The Impacts of Land Use and Pricing in Reducing Vehicle Miles Traveled and Transport Emissions in Massachusetts
A research brief from the Metropolitan Area Planning Council
Published January 22, 2021
Conor Gately, Senior Land Use and Transportation Analyst
Tim Reardon, Data Services Director
In order to achieve Massachusetts’ ambitious greenhouse gas reduction targets, the state will need to improve substantially the fuel efficiency of cars and trucks and to pursue a complete transition to renewably-powered electric vehicles. Efficiency is only part of the solution, though. It also matters how much people are driving. All other things being equal, more vehicle miles traveled (VMT) necessarily means more emissions and greater demand for electricity.
Both land use and the cost of driving are important factors in how much people choose to drive. When development is spread across the region, people need to travel farther to get to work or run errands, and it is less likely that they will be able to take transit for their trips. When gas prices and gas taxes are low and use of the roadway is essentially free, then drivers are less likely to opt for transit even when it is available. Regardless of how travel behavior changes post-COVID, these basic patterns and preferences are likely to persist.
Using a pair of established land use and travel behavior models, MAPC has forecast growth in VMT by 2030 under various scenarios to estimate the relative impact of different land use patterns and pricing policies, alone and in combination with each other. Three land use scenarios represented different patterns of housing growth in the region, ranging from urban-focused to dispersed across many different types of communities. The pricing scenarios included gas tax increases, a VMT fee, and congestion pricing.
- Absent any major changes in land use or roadway pricing, VMT for personal vehicles is projected to increase by more than 21% between 2010 and 2030. Under such circumstances, fleetwide average fuel efficiency would need to improve to 29 miles per gallon by 2030 just to keep transportation GHG emissions from growing. Even a return to the Obama-era fuel efficiency standards would be insufficient to achieve this target given current rates of vehicle turnover.
- Land use patterns have a substantial impact on the rate of VMT increase: VMT growth in a “sprawl” scenario is 5.2 percentage points higher than a “smart growth” scenario with more development in urban areas and denser suburbs. These conservative estimates don’t yet account for the benefits of transit improvements or transit-oriented development, factors that will be addressed in the next phase of research.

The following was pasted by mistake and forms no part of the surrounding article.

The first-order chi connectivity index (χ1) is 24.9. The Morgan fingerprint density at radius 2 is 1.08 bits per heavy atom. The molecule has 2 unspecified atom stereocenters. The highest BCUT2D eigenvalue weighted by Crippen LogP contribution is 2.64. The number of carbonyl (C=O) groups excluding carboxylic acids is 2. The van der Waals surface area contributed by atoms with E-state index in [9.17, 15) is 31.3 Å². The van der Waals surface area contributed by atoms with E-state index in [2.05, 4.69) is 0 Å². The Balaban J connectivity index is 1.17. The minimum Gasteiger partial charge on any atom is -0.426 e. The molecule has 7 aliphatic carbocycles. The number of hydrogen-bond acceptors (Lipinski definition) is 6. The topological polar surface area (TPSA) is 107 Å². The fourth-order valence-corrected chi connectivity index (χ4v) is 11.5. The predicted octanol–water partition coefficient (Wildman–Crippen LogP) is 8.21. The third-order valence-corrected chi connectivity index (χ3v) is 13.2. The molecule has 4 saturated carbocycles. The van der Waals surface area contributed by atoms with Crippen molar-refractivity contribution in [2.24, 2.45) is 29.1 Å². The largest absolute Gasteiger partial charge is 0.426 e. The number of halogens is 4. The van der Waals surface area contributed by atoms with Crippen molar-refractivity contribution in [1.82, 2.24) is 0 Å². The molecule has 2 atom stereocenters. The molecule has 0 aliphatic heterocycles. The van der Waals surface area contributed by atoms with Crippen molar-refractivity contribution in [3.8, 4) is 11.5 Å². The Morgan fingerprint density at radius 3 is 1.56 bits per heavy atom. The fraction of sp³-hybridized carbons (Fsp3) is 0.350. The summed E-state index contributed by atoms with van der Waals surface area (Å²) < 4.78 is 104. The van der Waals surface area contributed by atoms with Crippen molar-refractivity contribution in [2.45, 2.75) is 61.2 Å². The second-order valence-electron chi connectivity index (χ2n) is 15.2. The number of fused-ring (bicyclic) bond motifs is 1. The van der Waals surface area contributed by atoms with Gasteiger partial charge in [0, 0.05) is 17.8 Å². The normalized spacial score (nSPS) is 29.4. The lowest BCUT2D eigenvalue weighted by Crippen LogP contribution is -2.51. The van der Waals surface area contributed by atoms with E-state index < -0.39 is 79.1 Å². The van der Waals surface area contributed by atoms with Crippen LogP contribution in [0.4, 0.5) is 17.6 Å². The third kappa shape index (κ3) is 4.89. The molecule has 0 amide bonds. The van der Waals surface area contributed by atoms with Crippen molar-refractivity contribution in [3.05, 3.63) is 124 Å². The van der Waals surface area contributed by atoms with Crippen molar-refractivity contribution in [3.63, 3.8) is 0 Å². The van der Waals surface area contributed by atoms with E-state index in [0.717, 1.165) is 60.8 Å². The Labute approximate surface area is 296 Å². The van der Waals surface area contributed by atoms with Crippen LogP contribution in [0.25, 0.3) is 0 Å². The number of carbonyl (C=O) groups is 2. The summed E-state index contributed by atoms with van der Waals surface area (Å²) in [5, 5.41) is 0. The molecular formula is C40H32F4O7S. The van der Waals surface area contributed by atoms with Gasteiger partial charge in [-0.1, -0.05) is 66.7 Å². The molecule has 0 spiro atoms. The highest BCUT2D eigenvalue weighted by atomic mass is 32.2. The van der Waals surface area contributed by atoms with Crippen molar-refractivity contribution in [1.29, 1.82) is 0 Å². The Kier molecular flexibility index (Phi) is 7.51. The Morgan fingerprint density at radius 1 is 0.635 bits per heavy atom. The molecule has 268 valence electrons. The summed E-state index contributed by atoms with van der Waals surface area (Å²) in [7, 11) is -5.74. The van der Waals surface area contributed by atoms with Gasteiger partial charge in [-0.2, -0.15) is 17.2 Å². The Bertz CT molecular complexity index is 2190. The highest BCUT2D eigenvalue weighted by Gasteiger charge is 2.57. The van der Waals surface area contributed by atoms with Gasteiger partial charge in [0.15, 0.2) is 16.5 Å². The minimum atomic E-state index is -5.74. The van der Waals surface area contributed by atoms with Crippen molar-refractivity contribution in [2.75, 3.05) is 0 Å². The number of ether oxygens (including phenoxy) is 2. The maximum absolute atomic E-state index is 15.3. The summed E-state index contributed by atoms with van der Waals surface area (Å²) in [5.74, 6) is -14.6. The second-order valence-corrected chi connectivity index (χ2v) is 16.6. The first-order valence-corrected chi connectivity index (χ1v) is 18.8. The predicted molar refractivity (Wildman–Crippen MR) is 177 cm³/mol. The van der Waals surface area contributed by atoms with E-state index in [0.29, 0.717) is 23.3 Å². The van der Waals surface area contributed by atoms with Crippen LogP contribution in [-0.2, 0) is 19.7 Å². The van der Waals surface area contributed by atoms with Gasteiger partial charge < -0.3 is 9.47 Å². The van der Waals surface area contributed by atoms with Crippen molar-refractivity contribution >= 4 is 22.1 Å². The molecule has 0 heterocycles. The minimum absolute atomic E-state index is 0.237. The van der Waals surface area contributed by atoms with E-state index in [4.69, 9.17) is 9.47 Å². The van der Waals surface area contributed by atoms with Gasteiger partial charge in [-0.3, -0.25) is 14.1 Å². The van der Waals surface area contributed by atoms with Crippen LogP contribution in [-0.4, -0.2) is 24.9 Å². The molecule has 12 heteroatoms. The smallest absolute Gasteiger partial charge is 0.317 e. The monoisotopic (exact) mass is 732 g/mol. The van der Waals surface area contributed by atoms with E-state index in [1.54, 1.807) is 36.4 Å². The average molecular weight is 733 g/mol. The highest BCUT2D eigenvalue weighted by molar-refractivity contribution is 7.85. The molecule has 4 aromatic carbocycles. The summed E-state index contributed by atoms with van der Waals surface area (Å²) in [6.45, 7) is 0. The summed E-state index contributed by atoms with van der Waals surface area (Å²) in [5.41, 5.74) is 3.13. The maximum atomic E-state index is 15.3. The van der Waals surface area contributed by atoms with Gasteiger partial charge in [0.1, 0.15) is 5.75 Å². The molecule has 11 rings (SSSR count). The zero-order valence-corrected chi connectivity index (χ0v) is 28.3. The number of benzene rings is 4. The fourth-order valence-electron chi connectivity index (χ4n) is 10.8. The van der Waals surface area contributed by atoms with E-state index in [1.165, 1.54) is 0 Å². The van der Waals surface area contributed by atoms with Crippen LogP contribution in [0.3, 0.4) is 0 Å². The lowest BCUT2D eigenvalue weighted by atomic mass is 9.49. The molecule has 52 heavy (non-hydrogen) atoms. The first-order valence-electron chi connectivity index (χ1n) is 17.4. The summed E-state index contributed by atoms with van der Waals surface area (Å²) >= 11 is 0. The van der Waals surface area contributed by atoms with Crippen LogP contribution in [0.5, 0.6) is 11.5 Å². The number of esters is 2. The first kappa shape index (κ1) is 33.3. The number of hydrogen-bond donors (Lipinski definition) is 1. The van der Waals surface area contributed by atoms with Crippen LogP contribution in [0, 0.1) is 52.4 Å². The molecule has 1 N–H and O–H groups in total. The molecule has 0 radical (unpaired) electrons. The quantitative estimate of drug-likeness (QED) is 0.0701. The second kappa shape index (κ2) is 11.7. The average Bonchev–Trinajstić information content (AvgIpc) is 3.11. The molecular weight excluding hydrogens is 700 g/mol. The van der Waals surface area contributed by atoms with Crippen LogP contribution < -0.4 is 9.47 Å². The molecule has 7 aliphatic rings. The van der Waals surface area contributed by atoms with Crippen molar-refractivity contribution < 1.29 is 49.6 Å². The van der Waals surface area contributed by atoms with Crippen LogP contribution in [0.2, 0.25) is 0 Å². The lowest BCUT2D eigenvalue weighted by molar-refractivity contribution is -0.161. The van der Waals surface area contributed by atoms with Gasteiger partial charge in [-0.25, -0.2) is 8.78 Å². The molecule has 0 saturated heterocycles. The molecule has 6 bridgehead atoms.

- Of the pricing policies tested, a straight 25-cent per mile fee had the largest impact, curbing VMT growth by about 15 percentage points. Congestion pricing, broadly applied, would have a slightly smaller effect. Our results also suggest that even a tripling of the gas tax would slow VMT growth by only one or two percentage points—a much smaller effect than the smart growth land use patterns we examined.
These results indicate the Commonwealth cannot rely solely on technology-based solutions such as fuel efficiency and electrification to meet its ambitious GHG reduction targets. If VMT growth continues unabated, vehicle emissions could rise even as fuel economy improves, and rapidly increasing vehicle demand for renewable electricity will make it harder to transition other sectors to renewables. A reduction in VMT has other benefits as well: less congestion, more livable communities, and safer streets. Smart growth land use policies and user fees must be part of any comprehensive transportation sustainability strategy, but as we implement such policies, we must make sure they are designed and applied in ways that advance racial and economic equity. We must ensure that new user fees account for the income or assets of the payer. We must ensure access to fair and affordable housing in every community, especially near jobs, transit, and strong schools as a way to advance economic opportunity.
MAPC pledges to continue its analysis into these issues to support effective state and local planning for mobility, climate, and equity.
Massachusetts has set ambitious goals for reducing greenhouse gas emissions and is currently developing updated plans to meet targeted reductions for 2030 and 2050. The transportation sector is the largest source of greenhouse gas (GHG) emissions in the Commonwealth; as such, it must achieve substantial reductions in emissions. Most transportation emission reduction strategies focus on technological and infrastructure solutions that will reduce the emissions per mile traveled: improved fuel efficiency of the internal combustion vehicle fleet, more widespread adoption of electric vehicles, and eventual transition to a fully electric fleet powered by renewable energy. Implementation of this pathway could yield dramatic reductions in emissions, but it will take time to transition the fleet and develop the scale of renewable resources to power all the state’s personal travel demand.